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Adrants reader Jamie wonders what's up today with the word "yes" in the Wall Street Journal today, writing, "What's the deal with pgs A10, A11 & A13 of today's Wall Street Journal? Hilton, GM and Sprint. All 1/2 or full page ads with the word 'yes' big and bold in the headline. Is there something I should be reading into here? Is 'yes' the new "it" word in advertising?"
Pure coincidence? Anyone from the WSJ, Hilton, GM or Sprint care to comment?
Putting aside the fact a publisher can accept or reject any ad they choose for any reason whether they agree with the ad's message or not, human rights activists are not pleased with The New York Times' decision to take $929,000 from Sudan for an eight page insert touting the country's "peaceful, prosperous and democratic future. On one hand you can say this is wrong because it attempts to glorify what many, including the Times itself, feel is a not so nice government. On the other hand, you can laud the move as a clear separation of church and state between the paper's editorial and its advertising, the kind of thing American's love to celebrate.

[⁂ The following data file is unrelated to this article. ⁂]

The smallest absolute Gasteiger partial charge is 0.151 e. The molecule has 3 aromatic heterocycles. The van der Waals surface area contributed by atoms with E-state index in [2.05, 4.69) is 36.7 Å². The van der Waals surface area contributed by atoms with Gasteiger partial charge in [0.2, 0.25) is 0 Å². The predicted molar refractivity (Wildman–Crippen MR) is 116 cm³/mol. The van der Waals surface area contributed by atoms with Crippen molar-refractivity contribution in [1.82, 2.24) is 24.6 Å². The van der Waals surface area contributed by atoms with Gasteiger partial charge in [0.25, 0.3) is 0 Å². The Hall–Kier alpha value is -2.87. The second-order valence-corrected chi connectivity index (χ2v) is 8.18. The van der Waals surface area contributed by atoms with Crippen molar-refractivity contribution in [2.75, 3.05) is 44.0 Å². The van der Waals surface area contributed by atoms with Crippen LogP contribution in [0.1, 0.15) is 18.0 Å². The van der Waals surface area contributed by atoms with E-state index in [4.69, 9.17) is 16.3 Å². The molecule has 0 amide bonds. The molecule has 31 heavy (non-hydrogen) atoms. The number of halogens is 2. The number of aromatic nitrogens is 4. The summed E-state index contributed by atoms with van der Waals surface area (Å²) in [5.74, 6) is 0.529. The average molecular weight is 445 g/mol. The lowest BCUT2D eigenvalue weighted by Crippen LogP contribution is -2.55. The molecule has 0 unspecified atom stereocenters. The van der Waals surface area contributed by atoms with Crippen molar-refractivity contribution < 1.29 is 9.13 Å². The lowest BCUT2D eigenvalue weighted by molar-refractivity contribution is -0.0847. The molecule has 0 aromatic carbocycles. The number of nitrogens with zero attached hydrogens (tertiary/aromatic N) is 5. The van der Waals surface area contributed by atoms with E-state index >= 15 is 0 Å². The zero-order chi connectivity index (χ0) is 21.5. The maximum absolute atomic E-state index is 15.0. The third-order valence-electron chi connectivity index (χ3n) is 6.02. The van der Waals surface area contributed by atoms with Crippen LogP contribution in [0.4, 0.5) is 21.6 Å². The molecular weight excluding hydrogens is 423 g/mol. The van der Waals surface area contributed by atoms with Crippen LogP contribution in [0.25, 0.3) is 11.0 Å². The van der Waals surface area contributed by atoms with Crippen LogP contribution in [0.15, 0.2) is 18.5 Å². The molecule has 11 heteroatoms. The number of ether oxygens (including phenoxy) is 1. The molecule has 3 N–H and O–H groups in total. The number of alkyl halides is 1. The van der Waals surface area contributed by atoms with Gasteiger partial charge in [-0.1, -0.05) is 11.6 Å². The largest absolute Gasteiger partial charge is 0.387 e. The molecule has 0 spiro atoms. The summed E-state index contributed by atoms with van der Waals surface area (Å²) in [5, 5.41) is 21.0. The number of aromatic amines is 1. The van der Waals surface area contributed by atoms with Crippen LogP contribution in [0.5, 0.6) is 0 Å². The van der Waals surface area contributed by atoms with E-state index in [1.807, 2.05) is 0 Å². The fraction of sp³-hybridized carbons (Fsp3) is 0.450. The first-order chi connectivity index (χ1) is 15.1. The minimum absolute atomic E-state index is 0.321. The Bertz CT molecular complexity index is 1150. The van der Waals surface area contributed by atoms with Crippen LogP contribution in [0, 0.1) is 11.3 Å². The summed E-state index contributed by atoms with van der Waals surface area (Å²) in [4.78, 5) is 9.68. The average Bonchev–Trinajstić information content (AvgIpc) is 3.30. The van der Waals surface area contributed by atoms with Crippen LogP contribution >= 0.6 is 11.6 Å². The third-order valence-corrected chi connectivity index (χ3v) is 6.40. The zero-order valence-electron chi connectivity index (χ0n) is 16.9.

By making people feel like they waste too much time sleeping by presenting them with long lists of books they've likely never read (but should have) or places they've likely never traveled to (but should have), Leo Burnett Lisbon, for its client Heredia coffee, tags these ads with, "You lose 1/3 of your life sleeping. time to wake up." See the other ad here.
CitySpecific points out an ad for HBO's polygamy-themed Big Love placed in the New York Times wedding announcement section. The ad shows Big Love star Bill Paxton in three separate wedding announcements with his three brides played by Jeanne Tripplehorn, Chloe Sevigny and Ginnifer Goodwin. CitySpecific questions the Times acceptance of this ad but we think it's just another inevitable sign of things to come.